Jason N. has taught in both Korea and China. He's enjoyed both countries and has written a great overview on why China may be a great choice for anyone looking for a change.
Both countries are terrific, but I'm incredibly biased and prefer China by a country mile. Why don't we compare the lowest likely salaries for both countries? It would be around 8000 RMB plus housing as the basement for China and 2 million won on the low end in Korea. It's around $1,400 compared to $2,000 in favor of Korea. Unfortunately, that's where most people stop comparing. You will spend 40% less on food, and around 70% less on utilities, which would knock the benefit of the Korean salary down by quite a bit. I spend about $500 a month on food and bills, and I eat out pretty much every day. Let's add another hundred for unforseen expenses, and you would still end up saving $800 a month. In Korea, I saved more like $600 a month because everything is more expensive, and that was on a 2.3 million salary. Keep in mind that the teacher in China is teaching around half the classes as someone in a hagwon.
However, this bare bones comparison doesn't really do the Chinese market justice since you can make a killing on privates here, which you can't in Korea. I make 5,000 RMB a month on 4 privates a week. If a brand new teacher did the same, they would make the equivalent of 2 million won in a country that is half as expensive while teaching 12 fewer classes a week. You could save $1,500 a month if you don't travel around a lot. If you do travel, you could still probably average over a thousand.
Also, consider the location: Shenzhen is on the border of Hong Kong and a 30 minute train ride from Guangzhou. 50,000 people live in just these 3 cities, in other words, the entire population of South Korea. Shenzhen is also a new financial hub, so you will meet Chinese people from every province because they come here for work. You get a really well rounded sense of the culture because of this. Hong Kong kind of feels like another world, and I actually prefer it to Seoul since it's grittier and has a sort of New York vibe to it. It's even more international, and it's much more picturesque. The nightlife is also great there.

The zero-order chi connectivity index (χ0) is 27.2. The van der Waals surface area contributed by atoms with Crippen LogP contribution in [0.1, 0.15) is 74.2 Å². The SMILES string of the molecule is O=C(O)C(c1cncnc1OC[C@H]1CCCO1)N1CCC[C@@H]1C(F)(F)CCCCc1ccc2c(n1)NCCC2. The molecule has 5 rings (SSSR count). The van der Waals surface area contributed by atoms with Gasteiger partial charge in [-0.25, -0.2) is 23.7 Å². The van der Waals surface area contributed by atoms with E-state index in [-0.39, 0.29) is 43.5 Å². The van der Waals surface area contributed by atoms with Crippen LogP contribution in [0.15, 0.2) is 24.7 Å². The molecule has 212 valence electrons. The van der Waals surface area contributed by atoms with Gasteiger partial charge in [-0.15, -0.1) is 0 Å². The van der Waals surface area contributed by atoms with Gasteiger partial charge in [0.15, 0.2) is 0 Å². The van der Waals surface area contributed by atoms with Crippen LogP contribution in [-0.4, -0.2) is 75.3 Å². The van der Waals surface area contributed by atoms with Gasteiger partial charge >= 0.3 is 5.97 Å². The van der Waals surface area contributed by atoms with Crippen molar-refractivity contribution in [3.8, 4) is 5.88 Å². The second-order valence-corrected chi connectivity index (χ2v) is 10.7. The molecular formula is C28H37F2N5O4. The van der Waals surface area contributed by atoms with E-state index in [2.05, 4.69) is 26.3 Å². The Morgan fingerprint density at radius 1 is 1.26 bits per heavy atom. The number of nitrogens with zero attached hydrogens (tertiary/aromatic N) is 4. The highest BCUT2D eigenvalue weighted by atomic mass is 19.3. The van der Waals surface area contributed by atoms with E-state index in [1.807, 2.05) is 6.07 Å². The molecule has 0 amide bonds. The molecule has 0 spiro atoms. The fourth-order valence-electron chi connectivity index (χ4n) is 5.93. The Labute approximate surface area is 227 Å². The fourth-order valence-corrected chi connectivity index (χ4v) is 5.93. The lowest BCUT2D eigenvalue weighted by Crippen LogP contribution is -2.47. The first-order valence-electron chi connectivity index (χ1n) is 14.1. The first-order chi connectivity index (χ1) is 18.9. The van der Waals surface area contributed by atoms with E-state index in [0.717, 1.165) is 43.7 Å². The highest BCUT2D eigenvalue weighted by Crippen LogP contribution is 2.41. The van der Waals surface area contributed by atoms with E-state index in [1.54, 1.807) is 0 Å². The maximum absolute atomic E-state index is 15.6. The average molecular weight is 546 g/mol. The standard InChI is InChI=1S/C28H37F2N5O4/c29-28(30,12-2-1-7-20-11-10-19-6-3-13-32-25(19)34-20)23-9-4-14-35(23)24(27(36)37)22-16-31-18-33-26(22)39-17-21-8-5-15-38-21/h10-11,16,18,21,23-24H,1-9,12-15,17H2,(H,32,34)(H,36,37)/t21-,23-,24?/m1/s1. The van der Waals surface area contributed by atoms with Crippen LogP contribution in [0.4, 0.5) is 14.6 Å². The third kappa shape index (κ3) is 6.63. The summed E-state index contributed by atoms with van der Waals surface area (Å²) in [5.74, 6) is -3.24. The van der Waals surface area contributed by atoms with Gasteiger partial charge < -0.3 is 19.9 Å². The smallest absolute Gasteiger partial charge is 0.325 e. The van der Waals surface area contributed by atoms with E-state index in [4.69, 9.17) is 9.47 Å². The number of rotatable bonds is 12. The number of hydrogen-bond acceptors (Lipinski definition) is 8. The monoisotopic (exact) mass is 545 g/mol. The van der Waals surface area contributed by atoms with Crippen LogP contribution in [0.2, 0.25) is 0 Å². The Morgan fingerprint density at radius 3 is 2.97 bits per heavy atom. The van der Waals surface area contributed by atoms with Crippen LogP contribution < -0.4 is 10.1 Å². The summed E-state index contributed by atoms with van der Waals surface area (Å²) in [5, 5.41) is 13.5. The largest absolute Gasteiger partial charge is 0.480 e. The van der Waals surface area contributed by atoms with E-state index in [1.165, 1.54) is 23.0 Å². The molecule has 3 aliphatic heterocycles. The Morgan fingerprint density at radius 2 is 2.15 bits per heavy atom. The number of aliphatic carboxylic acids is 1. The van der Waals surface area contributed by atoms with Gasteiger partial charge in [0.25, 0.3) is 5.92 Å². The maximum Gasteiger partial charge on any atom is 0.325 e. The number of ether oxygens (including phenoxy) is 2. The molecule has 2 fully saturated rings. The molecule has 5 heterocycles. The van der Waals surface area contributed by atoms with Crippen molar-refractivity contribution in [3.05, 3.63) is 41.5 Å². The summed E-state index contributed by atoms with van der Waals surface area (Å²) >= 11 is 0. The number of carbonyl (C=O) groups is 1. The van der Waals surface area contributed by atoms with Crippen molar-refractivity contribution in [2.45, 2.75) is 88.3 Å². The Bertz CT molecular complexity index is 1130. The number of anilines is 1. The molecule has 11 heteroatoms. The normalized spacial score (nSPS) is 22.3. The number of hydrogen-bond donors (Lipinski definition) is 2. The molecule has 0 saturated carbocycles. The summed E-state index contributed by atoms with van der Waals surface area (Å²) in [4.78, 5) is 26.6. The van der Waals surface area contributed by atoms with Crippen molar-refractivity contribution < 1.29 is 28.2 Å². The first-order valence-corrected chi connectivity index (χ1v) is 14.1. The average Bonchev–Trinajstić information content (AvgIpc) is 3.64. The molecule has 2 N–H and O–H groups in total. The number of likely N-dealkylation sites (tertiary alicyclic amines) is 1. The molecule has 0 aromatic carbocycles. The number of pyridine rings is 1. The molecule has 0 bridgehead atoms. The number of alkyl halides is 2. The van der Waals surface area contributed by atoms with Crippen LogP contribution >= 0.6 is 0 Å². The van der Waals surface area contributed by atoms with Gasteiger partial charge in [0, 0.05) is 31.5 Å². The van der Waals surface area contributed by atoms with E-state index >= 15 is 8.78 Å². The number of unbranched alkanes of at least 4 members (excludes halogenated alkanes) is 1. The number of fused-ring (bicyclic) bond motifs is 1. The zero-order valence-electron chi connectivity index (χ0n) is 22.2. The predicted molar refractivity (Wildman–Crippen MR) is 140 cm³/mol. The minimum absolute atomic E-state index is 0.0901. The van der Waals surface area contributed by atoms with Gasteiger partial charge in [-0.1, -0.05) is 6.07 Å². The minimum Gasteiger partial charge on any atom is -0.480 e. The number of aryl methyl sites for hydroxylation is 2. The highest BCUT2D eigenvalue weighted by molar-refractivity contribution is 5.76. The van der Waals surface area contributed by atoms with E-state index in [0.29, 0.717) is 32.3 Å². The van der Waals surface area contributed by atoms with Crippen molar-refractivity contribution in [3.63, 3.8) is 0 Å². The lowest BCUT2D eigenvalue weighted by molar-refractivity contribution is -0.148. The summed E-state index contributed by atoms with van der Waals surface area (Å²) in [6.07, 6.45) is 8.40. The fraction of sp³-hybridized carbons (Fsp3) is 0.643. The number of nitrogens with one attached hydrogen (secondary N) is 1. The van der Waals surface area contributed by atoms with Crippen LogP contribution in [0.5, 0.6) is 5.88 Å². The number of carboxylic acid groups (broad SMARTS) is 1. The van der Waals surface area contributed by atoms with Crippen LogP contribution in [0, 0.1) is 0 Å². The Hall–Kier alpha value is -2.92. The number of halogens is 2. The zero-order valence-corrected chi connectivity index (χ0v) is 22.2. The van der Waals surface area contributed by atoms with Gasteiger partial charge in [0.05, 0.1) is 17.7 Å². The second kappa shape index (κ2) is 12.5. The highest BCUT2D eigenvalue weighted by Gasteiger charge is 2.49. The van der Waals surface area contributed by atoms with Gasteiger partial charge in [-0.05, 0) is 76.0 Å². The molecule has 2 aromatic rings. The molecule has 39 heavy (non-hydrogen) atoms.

You'll enjoy either country, but it's hard, once you understand the life of a teacher, to justify teaching twice as much for the same or worse financial return and likely in a city that isn't as cool as Shenzhen since the Seoul market is saturated.
I hope this gives you my perspective. I actually switched from Korea after I kept running into foreign teachers who teach in China but were vacationing in Seoul. Discussions almost always led to them sighing in relief that they didn't have to work as much as me. I can't tell you how nice it is to be on the other side of that conversation. However, I totally see the attraction to Korea. The culture, language, and food are fantastic. You just have to ask yourself if it's 15 extra classes a week fantastic.